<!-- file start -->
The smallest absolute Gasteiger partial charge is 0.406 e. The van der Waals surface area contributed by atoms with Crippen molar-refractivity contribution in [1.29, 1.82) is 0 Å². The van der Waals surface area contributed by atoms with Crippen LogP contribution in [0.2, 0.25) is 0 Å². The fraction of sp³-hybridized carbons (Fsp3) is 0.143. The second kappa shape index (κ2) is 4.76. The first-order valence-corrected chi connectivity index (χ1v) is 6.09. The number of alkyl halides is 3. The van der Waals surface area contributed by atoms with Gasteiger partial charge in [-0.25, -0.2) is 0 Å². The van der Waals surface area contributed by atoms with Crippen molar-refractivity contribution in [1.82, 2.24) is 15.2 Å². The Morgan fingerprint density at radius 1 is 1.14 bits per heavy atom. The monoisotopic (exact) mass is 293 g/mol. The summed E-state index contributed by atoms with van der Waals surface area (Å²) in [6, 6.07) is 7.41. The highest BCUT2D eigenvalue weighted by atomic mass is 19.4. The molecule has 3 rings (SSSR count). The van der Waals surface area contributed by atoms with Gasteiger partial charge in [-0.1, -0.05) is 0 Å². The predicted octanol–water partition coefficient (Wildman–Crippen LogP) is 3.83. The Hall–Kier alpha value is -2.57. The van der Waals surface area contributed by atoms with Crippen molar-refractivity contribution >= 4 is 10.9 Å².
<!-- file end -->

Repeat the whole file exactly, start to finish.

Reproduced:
The smallest absolute Gasteiger partial charge is 0.406 e. The van der Waals surface area contributed by atoms with Crippen molar-refractivity contribution in [1.29, 1.82) is 0 Å². The van der Waals surface area contributed by atoms with Crippen LogP contribution in [0.2, 0.25) is 0 Å². The fraction of sp³-hybridized carbons (Fsp3) is 0.143. The second kappa shape index (κ2) is 4.76. The first-order valence-corrected chi connectivity index (χ1v) is 6.09. The number of alkyl halides is 3. The van der Waals surface area contributed by atoms with Gasteiger partial charge in [-0.25, -0.2) is 0 Å². The van der Waals surface area contributed by atoms with Crippen molar-refractivity contribution in [1.82, 2.24) is 15.2 Å². The Morgan fingerprint density at radius 1 is 1.14 bits per heavy atom. The monoisotopic (exact) mass is 293 g/mol. The summed E-state index contributed by atoms with van der Waals surface area (Å²) in [6, 6.07) is 7.41. The highest BCUT2D eigenvalue weighted by atomic mass is 19.4. The molecule has 3 rings (SSSR count). The van der Waals surface area contributed by atoms with Gasteiger partial charge in [-0.1, -0.05) is 0 Å². The predicted octanol–water partition coefficient (Wildman–Crippen LogP) is 3.83. The Hall–Kier alpha value is -2.57. The van der Waals surface area contributed by atoms with Crippen molar-refractivity contribution >= 4 is 10.9 Å².